The Delta Fund ensures that there is sufficient funding available for the investments needed in the delta management programme. Up till 2020 there is already government budget to implement the present programmes on flood protection and water management. The Delta Fund reduces dependency of funding on political priorities and creates stability in funding on the long term. This is critical for future-proof implementation of the programme. The kind and amount of funding depends on the measures that come out of the planning exercises being conducted through the BDP 2100 Formulation Project right now. In the Netherlands experience, we use a risk based approach where we look at the most effective combination of protective measures and measures which reduce the consequences of potential disasters (like flood proof buildings and disaster management, which are less costly and more adaptive). In addition, protective measures can exist as fixed constructions, like sea-walls or river training structures, or as natural measures, like beach nourishments and oyster walls. The latter is more flexible and easier to adapt to changing conditions. This approach ensures value for money in achieving the Delta vision.
With the BDP, Bangladesh is, besides strategy making and planning, preparing its institutional framework required for integrated Delta management. What do you think is the most important factor in the implementation of the Delta Plan which the Bangladesh government needs to focus on in the first few years?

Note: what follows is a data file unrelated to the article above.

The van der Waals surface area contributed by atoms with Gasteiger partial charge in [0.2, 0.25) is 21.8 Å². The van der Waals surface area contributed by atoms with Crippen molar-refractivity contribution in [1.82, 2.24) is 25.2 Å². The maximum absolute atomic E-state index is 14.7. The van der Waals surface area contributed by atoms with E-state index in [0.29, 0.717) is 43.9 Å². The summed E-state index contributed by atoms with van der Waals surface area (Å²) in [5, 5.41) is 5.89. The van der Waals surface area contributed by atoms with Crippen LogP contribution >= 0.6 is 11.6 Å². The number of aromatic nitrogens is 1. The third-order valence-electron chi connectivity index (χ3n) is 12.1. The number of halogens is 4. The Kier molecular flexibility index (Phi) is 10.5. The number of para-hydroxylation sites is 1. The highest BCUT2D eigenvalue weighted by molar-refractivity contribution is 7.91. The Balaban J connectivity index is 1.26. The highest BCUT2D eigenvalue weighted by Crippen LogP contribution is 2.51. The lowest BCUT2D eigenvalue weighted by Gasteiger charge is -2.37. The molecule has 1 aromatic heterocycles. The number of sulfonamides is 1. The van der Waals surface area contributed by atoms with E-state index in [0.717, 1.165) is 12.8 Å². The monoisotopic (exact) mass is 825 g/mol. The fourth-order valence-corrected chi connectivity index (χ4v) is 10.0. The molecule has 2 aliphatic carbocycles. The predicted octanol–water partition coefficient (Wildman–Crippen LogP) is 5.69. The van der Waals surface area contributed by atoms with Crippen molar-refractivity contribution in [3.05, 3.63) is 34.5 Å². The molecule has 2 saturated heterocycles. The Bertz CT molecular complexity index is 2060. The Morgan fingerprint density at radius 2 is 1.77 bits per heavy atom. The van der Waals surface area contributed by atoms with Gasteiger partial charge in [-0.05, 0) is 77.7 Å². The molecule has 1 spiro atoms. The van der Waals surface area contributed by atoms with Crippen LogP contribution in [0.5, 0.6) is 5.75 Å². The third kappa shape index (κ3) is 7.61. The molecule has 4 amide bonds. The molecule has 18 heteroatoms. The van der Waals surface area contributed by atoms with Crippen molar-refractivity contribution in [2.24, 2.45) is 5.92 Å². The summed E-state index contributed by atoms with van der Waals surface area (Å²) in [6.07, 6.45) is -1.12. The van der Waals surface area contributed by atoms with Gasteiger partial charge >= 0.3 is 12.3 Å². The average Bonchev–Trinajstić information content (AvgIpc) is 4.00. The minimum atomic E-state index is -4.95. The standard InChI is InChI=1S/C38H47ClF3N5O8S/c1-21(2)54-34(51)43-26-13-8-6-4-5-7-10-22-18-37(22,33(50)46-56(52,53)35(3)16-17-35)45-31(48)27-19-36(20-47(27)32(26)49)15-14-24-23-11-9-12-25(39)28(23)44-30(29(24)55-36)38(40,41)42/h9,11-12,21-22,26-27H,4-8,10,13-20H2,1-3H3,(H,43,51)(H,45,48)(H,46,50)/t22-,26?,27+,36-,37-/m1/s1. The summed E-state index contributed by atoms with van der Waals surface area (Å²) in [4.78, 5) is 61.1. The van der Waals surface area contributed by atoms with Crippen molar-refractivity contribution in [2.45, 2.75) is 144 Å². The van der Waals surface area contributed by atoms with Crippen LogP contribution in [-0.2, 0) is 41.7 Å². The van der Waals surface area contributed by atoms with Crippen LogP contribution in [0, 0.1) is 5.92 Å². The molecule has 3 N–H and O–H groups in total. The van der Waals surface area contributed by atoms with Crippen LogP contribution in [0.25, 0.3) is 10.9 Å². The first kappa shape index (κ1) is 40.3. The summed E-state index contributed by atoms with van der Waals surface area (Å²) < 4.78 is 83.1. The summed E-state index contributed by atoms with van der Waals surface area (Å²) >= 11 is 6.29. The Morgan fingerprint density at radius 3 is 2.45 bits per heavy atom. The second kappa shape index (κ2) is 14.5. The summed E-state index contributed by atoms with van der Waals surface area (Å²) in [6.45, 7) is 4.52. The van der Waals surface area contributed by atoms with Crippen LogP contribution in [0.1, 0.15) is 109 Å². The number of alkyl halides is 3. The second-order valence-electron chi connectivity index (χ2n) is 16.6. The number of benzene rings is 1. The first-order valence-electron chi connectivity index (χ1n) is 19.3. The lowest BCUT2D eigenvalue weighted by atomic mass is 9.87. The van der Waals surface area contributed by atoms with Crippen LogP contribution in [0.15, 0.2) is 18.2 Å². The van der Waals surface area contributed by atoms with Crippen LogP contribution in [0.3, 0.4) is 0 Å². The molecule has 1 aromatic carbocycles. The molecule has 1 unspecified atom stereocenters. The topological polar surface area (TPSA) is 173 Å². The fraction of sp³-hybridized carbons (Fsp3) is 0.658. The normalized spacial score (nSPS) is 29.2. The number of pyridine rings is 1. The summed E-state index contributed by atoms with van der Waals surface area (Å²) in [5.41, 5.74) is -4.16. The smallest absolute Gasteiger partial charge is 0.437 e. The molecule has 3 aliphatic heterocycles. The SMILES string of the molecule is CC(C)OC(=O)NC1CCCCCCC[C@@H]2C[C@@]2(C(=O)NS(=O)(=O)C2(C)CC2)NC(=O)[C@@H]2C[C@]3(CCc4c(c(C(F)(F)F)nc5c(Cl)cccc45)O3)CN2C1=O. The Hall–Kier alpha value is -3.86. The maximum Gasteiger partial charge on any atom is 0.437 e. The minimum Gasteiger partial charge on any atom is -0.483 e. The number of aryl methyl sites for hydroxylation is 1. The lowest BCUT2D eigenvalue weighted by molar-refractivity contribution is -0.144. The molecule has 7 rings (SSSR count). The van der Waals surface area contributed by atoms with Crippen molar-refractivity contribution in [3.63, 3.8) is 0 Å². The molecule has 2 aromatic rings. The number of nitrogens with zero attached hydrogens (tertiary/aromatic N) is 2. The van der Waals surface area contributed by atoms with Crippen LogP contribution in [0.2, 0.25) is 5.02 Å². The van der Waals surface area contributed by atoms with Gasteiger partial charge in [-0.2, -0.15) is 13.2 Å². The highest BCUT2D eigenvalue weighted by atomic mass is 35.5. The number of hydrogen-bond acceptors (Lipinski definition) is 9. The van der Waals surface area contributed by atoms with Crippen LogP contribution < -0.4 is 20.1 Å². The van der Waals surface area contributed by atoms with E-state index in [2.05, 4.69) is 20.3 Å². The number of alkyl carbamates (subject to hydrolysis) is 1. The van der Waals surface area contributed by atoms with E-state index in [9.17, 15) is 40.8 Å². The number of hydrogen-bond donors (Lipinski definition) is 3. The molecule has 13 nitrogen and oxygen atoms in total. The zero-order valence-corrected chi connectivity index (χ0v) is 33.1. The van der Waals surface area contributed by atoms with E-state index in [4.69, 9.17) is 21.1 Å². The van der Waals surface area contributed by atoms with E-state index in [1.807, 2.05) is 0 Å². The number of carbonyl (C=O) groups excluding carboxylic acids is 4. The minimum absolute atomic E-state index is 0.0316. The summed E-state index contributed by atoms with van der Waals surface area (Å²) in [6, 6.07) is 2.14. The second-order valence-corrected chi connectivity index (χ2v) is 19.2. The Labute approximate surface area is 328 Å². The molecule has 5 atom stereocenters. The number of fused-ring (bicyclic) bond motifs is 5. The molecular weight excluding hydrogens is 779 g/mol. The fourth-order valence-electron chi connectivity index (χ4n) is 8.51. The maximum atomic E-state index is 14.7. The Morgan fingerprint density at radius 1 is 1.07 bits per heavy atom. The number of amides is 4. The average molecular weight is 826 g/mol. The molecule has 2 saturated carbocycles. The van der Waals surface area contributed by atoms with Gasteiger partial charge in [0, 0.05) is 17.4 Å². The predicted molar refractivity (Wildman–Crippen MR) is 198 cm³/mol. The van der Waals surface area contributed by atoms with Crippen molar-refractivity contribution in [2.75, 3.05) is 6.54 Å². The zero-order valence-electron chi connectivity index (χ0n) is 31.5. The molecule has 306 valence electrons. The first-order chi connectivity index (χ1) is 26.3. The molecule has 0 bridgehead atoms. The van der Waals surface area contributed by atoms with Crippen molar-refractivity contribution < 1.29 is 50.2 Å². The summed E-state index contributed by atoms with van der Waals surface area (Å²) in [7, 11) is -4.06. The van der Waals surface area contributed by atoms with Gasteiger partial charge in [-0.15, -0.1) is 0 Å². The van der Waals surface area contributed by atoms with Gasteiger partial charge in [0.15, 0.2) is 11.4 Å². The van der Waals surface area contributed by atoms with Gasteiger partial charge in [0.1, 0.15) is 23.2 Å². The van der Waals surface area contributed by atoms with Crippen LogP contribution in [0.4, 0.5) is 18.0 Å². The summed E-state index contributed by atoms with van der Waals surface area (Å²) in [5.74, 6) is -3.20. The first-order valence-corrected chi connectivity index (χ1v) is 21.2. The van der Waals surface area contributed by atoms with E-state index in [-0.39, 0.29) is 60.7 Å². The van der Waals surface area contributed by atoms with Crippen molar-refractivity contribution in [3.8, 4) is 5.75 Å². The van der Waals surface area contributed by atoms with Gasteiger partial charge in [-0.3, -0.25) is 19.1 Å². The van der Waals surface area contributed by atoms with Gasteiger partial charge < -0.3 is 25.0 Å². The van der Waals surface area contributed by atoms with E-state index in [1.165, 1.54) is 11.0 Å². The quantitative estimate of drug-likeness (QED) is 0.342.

The most important factor is cooperation amongst different ministries and government organisations. It is normal, also in the Netherlands, for each Ministry to prioritise its own issues, since that’s the reason for their existence, but in achieving a shared Delta vision, different organisations will have to find common ground and see themselves as part of a much larger picture. Decisions taken must reflect this cooperation in order to balance between the multitude of interests, all of which are important, but are unlikely to receive the same priority when put together instead of individually. Building of trust is vital in this process, without which inter-ministerial cooperation is unlikely to be fruitful.
And in the long run, what should Bangladesh be concerned with, in more developed stages of implementation?
This is actually very crucial since Bangladesh is expected to emerge into a middle income economy beyond 2021. In that stage, the influx of foreign development funds may be much lower, increasing the demand for adequate funding from within the country and from the government’s own revenues. The effective implementation of a Delta management programme is dependent on not only building and placing structures, but also on proper repair and maintenance over time. Bangladesh, like many other countries, already struggles in that respect. Therefore, when selecting measures, it is important to include future maintenance efforts in the decision making.
Interviewed by Zahidul Naim Zakaria, collected from Dhaka TribuneLeave a reply →